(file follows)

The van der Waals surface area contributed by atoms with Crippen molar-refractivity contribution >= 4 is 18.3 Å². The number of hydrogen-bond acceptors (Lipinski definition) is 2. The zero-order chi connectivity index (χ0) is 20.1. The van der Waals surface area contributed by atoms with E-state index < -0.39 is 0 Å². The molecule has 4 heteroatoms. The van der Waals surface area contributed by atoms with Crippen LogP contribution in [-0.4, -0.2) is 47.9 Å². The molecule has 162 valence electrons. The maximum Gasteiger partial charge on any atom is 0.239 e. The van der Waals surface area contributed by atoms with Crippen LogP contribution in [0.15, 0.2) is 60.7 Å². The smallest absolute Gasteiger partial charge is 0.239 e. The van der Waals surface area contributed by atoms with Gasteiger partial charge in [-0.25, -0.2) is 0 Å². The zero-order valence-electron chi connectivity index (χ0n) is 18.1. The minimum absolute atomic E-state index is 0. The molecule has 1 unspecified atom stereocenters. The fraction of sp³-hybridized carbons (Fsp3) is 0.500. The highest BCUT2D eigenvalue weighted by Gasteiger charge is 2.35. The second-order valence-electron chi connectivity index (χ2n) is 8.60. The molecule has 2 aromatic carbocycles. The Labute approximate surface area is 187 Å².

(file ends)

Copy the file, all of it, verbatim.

The van der Waals surface area contributed by atoms with Crippen molar-refractivity contribution >= 4 is 18.3 Å². The number of hydrogen-bond acceptors (Lipinski definition) is 2. The zero-order chi connectivity index (χ0) is 20.1. The van der Waals surface area contributed by atoms with E-state index < -0.39 is 0 Å². The molecule has 4 heteroatoms. The van der Waals surface area contributed by atoms with Crippen LogP contribution in [-0.4, -0.2) is 47.9 Å². The molecule has 162 valence electrons. The maximum Gasteiger partial charge on any atom is 0.239 e. The van der Waals surface area contributed by atoms with Crippen LogP contribution in [0.15, 0.2) is 60.7 Å². The smallest absolute Gasteiger partial charge is 0.239 e. The van der Waals surface area contributed by atoms with Gasteiger partial charge in [-0.25, -0.2) is 0 Å². The zero-order valence-electron chi connectivity index (χ0n) is 18.1. The minimum absolute atomic E-state index is 0. The molecule has 1 unspecified atom stereocenters. The fraction of sp³-hybridized carbons (Fsp3) is 0.500. The highest BCUT2D eigenvalue weighted by Gasteiger charge is 2.35. The second-order valence-electron chi connectivity index (χ2n) is 8.60. The molecule has 2 aromatic carbocycles. The Labute approximate surface area is 187 Å².